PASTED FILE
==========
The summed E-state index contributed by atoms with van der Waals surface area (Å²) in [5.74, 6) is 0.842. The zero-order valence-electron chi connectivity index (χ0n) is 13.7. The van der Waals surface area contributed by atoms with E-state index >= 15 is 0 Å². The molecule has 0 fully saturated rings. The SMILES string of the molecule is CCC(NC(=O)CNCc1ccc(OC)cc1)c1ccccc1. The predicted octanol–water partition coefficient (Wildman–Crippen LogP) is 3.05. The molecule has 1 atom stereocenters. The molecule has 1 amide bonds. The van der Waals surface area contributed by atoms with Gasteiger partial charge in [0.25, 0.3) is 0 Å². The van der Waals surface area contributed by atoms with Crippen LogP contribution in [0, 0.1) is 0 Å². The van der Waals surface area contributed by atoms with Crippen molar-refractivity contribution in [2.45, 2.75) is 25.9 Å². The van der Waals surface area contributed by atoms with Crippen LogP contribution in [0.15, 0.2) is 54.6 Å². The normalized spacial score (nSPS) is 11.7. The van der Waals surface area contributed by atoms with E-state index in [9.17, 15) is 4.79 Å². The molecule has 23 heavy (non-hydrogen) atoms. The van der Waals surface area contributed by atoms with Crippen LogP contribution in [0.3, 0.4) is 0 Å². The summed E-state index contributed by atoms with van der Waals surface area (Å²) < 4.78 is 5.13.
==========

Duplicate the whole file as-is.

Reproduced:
The summed E-state index contributed by atoms with van der Waals surface area (Å²) in [5.74, 6) is 0.842. The zero-order valence-electron chi connectivity index (χ0n) is 13.7. The van der Waals surface area contributed by atoms with E-state index >= 15 is 0 Å². The molecule has 0 fully saturated rings. The SMILES string of the molecule is CCC(NC(=O)CNCc1ccc(OC)cc1)c1ccccc1. The predicted octanol–water partition coefficient (Wildman–Crippen LogP) is 3.05. The molecule has 1 atom stereocenters. The molecule has 1 amide bonds. The van der Waals surface area contributed by atoms with Gasteiger partial charge in [0.25, 0.3) is 0 Å². The van der Waals surface area contributed by atoms with Crippen LogP contribution in [0, 0.1) is 0 Å². The van der Waals surface area contributed by atoms with Crippen molar-refractivity contribution in [2.45, 2.75) is 25.9 Å². The van der Waals surface area contributed by atoms with Crippen LogP contribution in [0.15, 0.2) is 54.6 Å². The normalized spacial score (nSPS) is 11.7. The van der Waals surface area contributed by atoms with E-state index in [9.17, 15) is 4.79 Å². The molecule has 23 heavy (non-hydrogen) atoms. The van der Waals surface area contributed by atoms with Crippen LogP contribution in [0.3, 0.4) is 0 Å². The summed E-state index contributed by atoms with van der Waals surface area (Å²) < 4.78 is 5.13.